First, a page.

“I threw two pairs of desert cammies, some shampoo and my course books in a sea bag and left,” she said. “I lived in a crowded, noisy apartment with four other girls in the middle of a Shiite Muslim village in Bahrain. The Shiites held riots almost every night demonstrating against the Sunni Muslim minority there. Our apartment building shook constantly durng the night from the explosion of homemade cylinder bombs. It was hard enough concentrating on my schoolwork when I had no time, but it became even worse when I feared for my life!

    “I wrote a lot of my papers while hiding in sandbag shelters. I had no access to e-mail, so all my lessons had to be be mailed from remote places overseas and back again à In order to finish those three classes in one year, I had to study and write at the speed of lightening. But I never wanted anything so much in my life as I wanted to finish college that year. I never lost momentum or gave up or got discouraged.”

    Harper earned A’s in all three of her courses and reached her goal of graduating. As a result of earning her B.A. in French, she got a promotion, as well as a recommendation by her commanding officer to attend Officer Candidate School. “Although I chose not to stay n the Navy, being recommended was the highest professional and personal honor of my life. I would not have received these honors if continuing education had not been available to me, Harper said.”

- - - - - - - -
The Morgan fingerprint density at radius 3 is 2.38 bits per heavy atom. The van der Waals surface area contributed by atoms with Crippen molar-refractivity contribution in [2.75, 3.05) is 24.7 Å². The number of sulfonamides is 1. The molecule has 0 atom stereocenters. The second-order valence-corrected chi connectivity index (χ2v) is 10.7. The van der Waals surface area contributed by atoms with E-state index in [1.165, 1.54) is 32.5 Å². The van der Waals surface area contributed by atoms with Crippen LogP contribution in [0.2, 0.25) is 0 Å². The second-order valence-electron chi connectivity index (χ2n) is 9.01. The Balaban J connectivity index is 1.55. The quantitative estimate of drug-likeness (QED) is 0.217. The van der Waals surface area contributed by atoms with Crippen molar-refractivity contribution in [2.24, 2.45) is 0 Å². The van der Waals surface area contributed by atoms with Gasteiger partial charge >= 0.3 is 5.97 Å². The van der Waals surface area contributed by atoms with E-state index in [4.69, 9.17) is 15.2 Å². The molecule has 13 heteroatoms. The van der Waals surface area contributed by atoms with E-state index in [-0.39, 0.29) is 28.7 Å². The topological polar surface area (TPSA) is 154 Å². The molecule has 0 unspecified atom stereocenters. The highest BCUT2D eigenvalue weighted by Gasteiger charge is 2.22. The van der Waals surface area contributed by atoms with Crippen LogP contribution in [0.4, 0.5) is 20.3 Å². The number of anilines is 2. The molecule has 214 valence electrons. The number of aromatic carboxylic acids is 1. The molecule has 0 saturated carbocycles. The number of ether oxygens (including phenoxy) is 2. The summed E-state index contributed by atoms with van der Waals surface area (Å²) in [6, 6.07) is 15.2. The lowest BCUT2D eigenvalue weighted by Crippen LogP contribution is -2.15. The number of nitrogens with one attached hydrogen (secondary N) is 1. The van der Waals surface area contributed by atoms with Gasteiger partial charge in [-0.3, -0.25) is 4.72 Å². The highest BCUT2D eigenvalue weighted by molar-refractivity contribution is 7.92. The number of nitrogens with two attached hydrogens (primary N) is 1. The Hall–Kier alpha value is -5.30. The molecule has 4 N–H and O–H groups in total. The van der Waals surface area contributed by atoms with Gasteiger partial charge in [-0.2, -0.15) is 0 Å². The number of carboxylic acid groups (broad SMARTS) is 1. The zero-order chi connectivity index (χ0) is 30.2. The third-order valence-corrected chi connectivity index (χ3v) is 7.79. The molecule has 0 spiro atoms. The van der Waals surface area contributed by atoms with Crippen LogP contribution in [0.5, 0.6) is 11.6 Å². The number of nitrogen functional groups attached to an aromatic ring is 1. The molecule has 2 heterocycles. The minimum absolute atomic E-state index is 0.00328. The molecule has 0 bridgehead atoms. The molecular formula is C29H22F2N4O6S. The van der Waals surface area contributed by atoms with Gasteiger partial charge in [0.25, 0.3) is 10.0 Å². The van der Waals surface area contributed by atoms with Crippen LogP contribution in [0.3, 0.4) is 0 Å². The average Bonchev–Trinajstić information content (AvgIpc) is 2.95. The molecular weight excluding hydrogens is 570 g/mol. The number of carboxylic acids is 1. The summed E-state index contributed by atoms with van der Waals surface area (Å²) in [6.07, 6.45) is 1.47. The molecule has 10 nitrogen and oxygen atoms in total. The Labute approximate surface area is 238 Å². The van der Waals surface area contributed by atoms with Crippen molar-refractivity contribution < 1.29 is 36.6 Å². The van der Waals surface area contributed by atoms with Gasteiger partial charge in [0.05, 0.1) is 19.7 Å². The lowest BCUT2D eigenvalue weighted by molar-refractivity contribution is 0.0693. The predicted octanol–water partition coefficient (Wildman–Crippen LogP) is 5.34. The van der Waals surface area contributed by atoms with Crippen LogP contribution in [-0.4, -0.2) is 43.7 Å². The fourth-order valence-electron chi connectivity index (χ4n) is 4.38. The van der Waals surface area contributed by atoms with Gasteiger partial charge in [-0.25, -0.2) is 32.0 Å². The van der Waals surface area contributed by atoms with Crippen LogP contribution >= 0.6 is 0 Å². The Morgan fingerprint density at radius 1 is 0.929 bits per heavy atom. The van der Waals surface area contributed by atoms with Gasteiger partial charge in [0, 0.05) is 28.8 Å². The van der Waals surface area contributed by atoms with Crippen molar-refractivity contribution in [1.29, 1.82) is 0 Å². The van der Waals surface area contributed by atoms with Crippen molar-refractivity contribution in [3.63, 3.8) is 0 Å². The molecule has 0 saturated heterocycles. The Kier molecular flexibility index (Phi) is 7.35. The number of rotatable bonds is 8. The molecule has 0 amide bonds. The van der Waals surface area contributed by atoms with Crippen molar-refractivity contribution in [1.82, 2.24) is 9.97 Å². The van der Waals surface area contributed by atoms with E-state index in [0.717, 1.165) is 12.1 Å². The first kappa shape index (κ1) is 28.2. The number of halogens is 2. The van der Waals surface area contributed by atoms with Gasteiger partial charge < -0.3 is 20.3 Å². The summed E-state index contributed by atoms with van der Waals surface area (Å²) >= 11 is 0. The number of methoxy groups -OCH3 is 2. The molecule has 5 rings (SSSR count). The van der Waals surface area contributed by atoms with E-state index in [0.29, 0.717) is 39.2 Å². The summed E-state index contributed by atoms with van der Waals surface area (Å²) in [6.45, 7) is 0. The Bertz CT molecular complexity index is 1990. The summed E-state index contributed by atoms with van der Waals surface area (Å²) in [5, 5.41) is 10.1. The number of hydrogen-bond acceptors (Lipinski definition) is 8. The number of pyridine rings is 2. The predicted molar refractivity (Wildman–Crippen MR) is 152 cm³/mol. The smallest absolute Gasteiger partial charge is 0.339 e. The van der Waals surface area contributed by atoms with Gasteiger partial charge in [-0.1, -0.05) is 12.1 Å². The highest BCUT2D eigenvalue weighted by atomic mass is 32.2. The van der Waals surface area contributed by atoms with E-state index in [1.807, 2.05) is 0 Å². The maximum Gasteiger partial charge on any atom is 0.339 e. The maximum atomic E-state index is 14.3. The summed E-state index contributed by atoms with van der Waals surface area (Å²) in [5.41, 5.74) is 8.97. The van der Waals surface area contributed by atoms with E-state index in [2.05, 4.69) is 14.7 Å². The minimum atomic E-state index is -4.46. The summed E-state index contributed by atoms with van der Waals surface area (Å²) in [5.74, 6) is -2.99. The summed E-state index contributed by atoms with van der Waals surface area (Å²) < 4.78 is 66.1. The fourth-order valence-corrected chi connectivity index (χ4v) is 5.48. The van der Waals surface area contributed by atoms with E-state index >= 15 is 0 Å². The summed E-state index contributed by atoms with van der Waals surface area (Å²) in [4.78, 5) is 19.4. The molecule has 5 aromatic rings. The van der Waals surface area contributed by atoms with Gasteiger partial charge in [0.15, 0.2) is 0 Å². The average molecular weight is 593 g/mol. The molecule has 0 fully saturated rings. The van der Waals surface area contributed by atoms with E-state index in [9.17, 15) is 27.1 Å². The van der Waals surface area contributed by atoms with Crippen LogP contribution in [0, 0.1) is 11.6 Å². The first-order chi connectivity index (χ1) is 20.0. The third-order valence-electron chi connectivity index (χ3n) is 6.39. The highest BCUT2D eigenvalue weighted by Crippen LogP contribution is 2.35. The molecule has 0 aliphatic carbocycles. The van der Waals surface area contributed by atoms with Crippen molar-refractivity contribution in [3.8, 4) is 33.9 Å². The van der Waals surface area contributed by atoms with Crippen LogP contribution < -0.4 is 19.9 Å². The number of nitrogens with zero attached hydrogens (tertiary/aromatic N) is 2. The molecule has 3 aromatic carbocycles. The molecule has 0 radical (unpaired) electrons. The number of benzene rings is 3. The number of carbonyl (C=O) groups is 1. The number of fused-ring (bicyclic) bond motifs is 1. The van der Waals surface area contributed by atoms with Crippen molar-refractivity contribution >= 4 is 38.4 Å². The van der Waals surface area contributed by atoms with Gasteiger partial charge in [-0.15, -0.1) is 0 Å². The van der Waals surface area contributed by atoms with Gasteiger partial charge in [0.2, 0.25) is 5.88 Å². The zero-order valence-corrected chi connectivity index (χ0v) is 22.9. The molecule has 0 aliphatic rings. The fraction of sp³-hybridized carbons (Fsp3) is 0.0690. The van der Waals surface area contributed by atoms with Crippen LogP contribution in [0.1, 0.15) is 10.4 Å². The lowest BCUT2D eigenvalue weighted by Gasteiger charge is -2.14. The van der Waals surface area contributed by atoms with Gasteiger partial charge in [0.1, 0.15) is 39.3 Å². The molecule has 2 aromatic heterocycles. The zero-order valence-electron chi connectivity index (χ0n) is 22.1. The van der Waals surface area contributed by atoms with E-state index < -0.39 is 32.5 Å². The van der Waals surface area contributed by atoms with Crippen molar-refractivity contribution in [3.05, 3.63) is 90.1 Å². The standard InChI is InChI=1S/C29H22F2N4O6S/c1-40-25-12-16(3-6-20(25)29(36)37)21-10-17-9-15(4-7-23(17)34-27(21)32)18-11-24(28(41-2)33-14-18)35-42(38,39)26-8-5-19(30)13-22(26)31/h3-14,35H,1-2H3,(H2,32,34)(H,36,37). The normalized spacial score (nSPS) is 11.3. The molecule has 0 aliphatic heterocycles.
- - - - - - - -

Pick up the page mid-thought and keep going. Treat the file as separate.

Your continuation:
• Lydia Heard, age 39, had to leave college in 1987 for full-time employment to attend to her family responsibilities as a single parent. She had spent four years at UT working toward an architecture degree, but had almost given up hope of completing it. The evening program offered her a way to begin again more than a decade later.

    Still working, but with her children now grown, she took two courses in geography and economics and got A’s in both. More than that though, she also used the student experience to explore new professional development avenues. In fact, her professor helped her make connections to many other city planning issues and urged her to apply to the graduate program in Community and Regional Planning and to go on the Oxford Study Abroad program through the School of Architecture.

  • Jennifer Lepold, age 26, works full time as a legal assistant and has taken courses toward her bachelor of arts degree in English. Her long-term goal is to become a practicing attorney in the estate planning field. The availability of distance eduation courses has allowed her to continue her education while raising two small children. She made A’s in all her courses — astronomy, Spanish and Shakespeare.

  • Doug Wise, a self-employed local attorney, is an example of a continuing education student who takes courses purely for self-enrichment. Earning a cumulative 3.8 grade point average, Wise has taken six math courses through distance education because his schedule would not permit classes in a more traditional setting.

For more information, contact Kay Morris, 477-1259 or Dr. Mary Robertson, assistant dean for academic affairs and director of University Extension, 471-2904.